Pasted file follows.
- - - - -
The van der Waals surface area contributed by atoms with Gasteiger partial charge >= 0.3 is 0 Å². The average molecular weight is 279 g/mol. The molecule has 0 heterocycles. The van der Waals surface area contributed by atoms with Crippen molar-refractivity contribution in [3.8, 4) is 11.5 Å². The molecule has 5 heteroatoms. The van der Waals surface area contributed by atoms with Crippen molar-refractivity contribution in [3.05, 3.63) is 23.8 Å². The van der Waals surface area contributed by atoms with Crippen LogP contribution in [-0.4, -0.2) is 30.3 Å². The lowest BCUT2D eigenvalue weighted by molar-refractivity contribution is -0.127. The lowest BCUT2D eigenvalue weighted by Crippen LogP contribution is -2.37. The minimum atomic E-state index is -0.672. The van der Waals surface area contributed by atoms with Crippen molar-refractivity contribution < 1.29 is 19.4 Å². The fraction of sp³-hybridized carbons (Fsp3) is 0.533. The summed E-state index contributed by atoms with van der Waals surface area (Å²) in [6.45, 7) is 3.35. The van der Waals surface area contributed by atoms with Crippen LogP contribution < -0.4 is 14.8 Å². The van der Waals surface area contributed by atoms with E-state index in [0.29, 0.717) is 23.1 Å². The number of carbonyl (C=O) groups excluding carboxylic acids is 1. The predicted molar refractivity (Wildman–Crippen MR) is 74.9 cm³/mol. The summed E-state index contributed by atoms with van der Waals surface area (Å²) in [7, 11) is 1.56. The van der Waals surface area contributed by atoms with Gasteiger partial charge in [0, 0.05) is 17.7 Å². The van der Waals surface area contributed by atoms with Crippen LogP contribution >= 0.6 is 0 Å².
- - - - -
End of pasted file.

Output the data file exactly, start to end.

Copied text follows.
The van der Waals surface area contributed by atoms with Gasteiger partial charge >= 0.3 is 0 Å². The average molecular weight is 279 g/mol. The molecule has 0 heterocycles. The van der Waals surface area contributed by atoms with Crippen molar-refractivity contribution in [3.8, 4) is 11.5 Å². The molecule has 5 heteroatoms. The van der Waals surface area contributed by atoms with Crippen molar-refractivity contribution in [3.05, 3.63) is 23.8 Å². The van der Waals surface area contributed by atoms with Crippen LogP contribution in [-0.4, -0.2) is 30.3 Å². The lowest BCUT2D eigenvalue weighted by molar-refractivity contribution is -0.127. The lowest BCUT2D eigenvalue weighted by Crippen LogP contribution is -2.37. The minimum atomic E-state index is -0.672. The van der Waals surface area contributed by atoms with Crippen molar-refractivity contribution < 1.29 is 19.4 Å². The fraction of sp³-hybridized carbons (Fsp3) is 0.533. The summed E-state index contributed by atoms with van der Waals surface area (Å²) in [6.45, 7) is 3.35. The van der Waals surface area contributed by atoms with Crippen LogP contribution < -0.4 is 14.8 Å². The van der Waals surface area contributed by atoms with E-state index in [0.29, 0.717) is 23.1 Å². The number of carbonyl (C=O) groups excluding carboxylic acids is 1. The predicted molar refractivity (Wildman–Crippen MR) is 74.9 cm³/mol. The summed E-state index contributed by atoms with van der Waals surface area (Å²) in [7, 11) is 1.56. The van der Waals surface area contributed by atoms with Gasteiger partial charge in [0, 0.05) is 17.7 Å². The van der Waals surface area contributed by atoms with Crippen LogP contribution >= 0.6 is 0 Å².